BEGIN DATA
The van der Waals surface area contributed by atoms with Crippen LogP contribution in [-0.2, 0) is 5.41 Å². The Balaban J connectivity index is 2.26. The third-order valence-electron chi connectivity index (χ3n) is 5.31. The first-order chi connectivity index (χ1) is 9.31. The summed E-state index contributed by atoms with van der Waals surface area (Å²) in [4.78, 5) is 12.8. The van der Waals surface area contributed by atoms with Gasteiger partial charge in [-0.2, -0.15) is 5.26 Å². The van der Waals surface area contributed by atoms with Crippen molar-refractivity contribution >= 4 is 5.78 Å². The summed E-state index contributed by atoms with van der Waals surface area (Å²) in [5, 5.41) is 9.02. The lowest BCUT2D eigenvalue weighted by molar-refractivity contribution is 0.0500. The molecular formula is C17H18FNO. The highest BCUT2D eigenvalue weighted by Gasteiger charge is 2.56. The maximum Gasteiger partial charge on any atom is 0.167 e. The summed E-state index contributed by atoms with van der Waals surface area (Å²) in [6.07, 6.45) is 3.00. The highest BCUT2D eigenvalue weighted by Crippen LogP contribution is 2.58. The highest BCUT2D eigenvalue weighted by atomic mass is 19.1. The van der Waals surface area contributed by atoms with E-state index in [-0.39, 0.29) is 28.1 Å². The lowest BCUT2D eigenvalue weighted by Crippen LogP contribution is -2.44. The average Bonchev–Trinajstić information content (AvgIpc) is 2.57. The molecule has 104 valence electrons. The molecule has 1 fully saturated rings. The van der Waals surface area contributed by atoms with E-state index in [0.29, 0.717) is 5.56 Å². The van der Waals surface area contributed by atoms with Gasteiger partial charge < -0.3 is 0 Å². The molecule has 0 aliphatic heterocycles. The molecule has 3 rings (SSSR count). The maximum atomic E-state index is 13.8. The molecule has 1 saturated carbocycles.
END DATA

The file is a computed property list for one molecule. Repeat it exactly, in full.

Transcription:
The van der Waals surface area contributed by atoms with Crippen LogP contribution in [-0.2, 0) is 5.41 Å². The Balaban J connectivity index is 2.26. The third-order valence-electron chi connectivity index (χ3n) is 5.31. The first-order chi connectivity index (χ1) is 9.31. The summed E-state index contributed by atoms with van der Waals surface area (Å²) in [4.78, 5) is 12.8. The van der Waals surface area contributed by atoms with Gasteiger partial charge in [-0.2, -0.15) is 5.26 Å². The van der Waals surface area contributed by atoms with Crippen molar-refractivity contribution >= 4 is 5.78 Å². The summed E-state index contributed by atoms with van der Waals surface area (Å²) in [5, 5.41) is 9.02. The lowest BCUT2D eigenvalue weighted by molar-refractivity contribution is 0.0500. The molecular formula is C17H18FNO. The highest BCUT2D eigenvalue weighted by Gasteiger charge is 2.56. The maximum Gasteiger partial charge on any atom is 0.167 e. The summed E-state index contributed by atoms with van der Waals surface area (Å²) in [6.07, 6.45) is 3.00. The highest BCUT2D eigenvalue weighted by Crippen LogP contribution is 2.58. The highest BCUT2D eigenvalue weighted by atomic mass is 19.1. The van der Waals surface area contributed by atoms with E-state index in [-0.39, 0.29) is 28.1 Å². The lowest BCUT2D eigenvalue weighted by Crippen LogP contribution is -2.44. The average Bonchev–Trinajstić information content (AvgIpc) is 2.57. The molecule has 104 valence electrons. The molecule has 1 fully saturated rings. The van der Waals surface area contributed by atoms with E-state index in [0.29, 0.717) is 5.56 Å². The van der Waals surface area contributed by atoms with Gasteiger partial charge < -0.3 is 0 Å². The molecule has 0 aliphatic heterocycles. The molecule has 3 rings (SSSR count). The maximum atomic E-state index is 13.8. The molecule has 1 saturated carbocycles.